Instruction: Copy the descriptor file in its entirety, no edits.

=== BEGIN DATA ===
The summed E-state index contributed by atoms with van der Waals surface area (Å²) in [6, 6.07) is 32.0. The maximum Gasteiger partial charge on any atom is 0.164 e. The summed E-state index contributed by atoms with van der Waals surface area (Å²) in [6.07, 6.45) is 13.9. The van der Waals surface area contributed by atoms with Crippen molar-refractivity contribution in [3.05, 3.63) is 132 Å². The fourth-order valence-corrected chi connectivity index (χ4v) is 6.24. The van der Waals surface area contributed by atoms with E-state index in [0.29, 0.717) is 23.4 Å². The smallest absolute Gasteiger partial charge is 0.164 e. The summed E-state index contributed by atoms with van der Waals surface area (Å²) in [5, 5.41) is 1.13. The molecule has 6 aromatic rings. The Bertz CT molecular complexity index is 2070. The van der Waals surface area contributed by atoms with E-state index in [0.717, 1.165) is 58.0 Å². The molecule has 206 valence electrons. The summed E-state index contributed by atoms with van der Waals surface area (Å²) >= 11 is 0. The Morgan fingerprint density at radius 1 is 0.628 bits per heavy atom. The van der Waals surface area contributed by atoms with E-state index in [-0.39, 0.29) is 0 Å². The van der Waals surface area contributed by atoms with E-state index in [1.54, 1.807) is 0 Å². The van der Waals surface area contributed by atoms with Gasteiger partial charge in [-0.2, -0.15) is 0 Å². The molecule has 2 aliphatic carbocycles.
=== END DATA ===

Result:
The summed E-state index contributed by atoms with van der Waals surface area (Å²) in [6, 6.07) is 32.0. The maximum Gasteiger partial charge on any atom is 0.164 e. The summed E-state index contributed by atoms with van der Waals surface area (Å²) in [6.07, 6.45) is 13.9. The van der Waals surface area contributed by atoms with Crippen molar-refractivity contribution in [3.05, 3.63) is 132 Å². The fourth-order valence-corrected chi connectivity index (χ4v) is 6.24. The van der Waals surface area contributed by atoms with E-state index in [0.29, 0.717) is 23.4 Å². The smallest absolute Gasteiger partial charge is 0.164 e. The summed E-state index contributed by atoms with van der Waals surface area (Å²) in [5, 5.41) is 1.13. The molecule has 6 aromatic rings. The Bertz CT molecular complexity index is 2070. The van der Waals surface area contributed by atoms with E-state index in [0.717, 1.165) is 58.0 Å². The molecule has 206 valence electrons. The summed E-state index contributed by atoms with van der Waals surface area (Å²) >= 11 is 0. The Morgan fingerprint density at radius 1 is 0.628 bits per heavy atom. The van der Waals surface area contributed by atoms with E-state index in [-0.39, 0.29) is 0 Å². The van der Waals surface area contributed by atoms with E-state index in [1.54, 1.807) is 0 Å². The van der Waals surface area contributed by atoms with Gasteiger partial charge in [-0.2, -0.15) is 0 Å². The molecule has 2 aliphatic carbocycles.